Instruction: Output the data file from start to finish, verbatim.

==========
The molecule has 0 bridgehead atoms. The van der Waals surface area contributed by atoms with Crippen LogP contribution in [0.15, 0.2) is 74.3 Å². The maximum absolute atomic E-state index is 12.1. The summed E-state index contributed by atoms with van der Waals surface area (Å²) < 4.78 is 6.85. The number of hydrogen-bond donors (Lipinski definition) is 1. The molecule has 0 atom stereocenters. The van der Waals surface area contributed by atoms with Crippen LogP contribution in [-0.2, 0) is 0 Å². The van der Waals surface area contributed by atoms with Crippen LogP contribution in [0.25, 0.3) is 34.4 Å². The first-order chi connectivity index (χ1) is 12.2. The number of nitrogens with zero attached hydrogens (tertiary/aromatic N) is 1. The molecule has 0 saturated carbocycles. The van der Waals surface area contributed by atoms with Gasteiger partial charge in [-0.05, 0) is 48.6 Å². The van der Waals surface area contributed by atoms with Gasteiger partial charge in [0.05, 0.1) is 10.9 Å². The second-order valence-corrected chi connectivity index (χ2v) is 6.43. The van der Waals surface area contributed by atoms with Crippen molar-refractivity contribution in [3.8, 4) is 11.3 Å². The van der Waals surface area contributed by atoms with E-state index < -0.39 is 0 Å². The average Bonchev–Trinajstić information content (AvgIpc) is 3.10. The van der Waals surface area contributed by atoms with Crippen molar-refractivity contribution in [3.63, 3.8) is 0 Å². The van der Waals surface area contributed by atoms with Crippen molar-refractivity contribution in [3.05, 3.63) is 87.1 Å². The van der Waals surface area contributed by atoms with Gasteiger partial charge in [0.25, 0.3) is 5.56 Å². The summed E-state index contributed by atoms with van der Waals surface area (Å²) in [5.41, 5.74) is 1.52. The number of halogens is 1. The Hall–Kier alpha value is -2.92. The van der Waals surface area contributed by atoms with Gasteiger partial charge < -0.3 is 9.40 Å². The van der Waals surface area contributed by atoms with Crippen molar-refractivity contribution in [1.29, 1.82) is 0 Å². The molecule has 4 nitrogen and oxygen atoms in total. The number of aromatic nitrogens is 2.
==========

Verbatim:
The molecule has 0 bridgehead atoms. The van der Waals surface area contributed by atoms with Crippen LogP contribution in [0.15, 0.2) is 74.3 Å². The maximum absolute atomic E-state index is 12.1. The summed E-state index contributed by atoms with van der Waals surface area (Å²) < 4.78 is 6.85. The number of hydrogen-bond donors (Lipinski definition) is 1. The molecule has 0 atom stereocenters. The van der Waals surface area contributed by atoms with Crippen LogP contribution in [-0.2, 0) is 0 Å². The van der Waals surface area contributed by atoms with Crippen LogP contribution in [0.25, 0.3) is 34.4 Å². The first-order chi connectivity index (χ1) is 12.2. The number of nitrogens with zero attached hydrogens (tertiary/aromatic N) is 1. The molecule has 0 saturated carbocycles. The van der Waals surface area contributed by atoms with Gasteiger partial charge in [-0.05, 0) is 48.6 Å². The van der Waals surface area contributed by atoms with Gasteiger partial charge in [0.05, 0.1) is 10.9 Å². The second-order valence-corrected chi connectivity index (χ2v) is 6.43. The van der Waals surface area contributed by atoms with Crippen molar-refractivity contribution in [3.8, 4) is 11.3 Å². The van der Waals surface area contributed by atoms with E-state index < -0.39 is 0 Å². The average Bonchev–Trinajstić information content (AvgIpc) is 3.10. The van der Waals surface area contributed by atoms with Crippen molar-refractivity contribution in [3.63, 3.8) is 0 Å². The van der Waals surface area contributed by atoms with Crippen molar-refractivity contribution in [3.05, 3.63) is 87.1 Å². The van der Waals surface area contributed by atoms with Gasteiger partial charge in [0.25, 0.3) is 5.56 Å². The summed E-state index contributed by atoms with van der Waals surface area (Å²) in [5.41, 5.74) is 1.52. The number of halogens is 1. The Hall–Kier alpha value is -2.92. The van der Waals surface area contributed by atoms with Gasteiger partial charge < -0.3 is 9.40 Å². The van der Waals surface area contributed by atoms with Crippen molar-refractivity contribution in [1.29, 1.82) is 0 Å². The molecule has 4 nitrogen and oxygen atoms in total. The number of aromatic nitrogens is 2.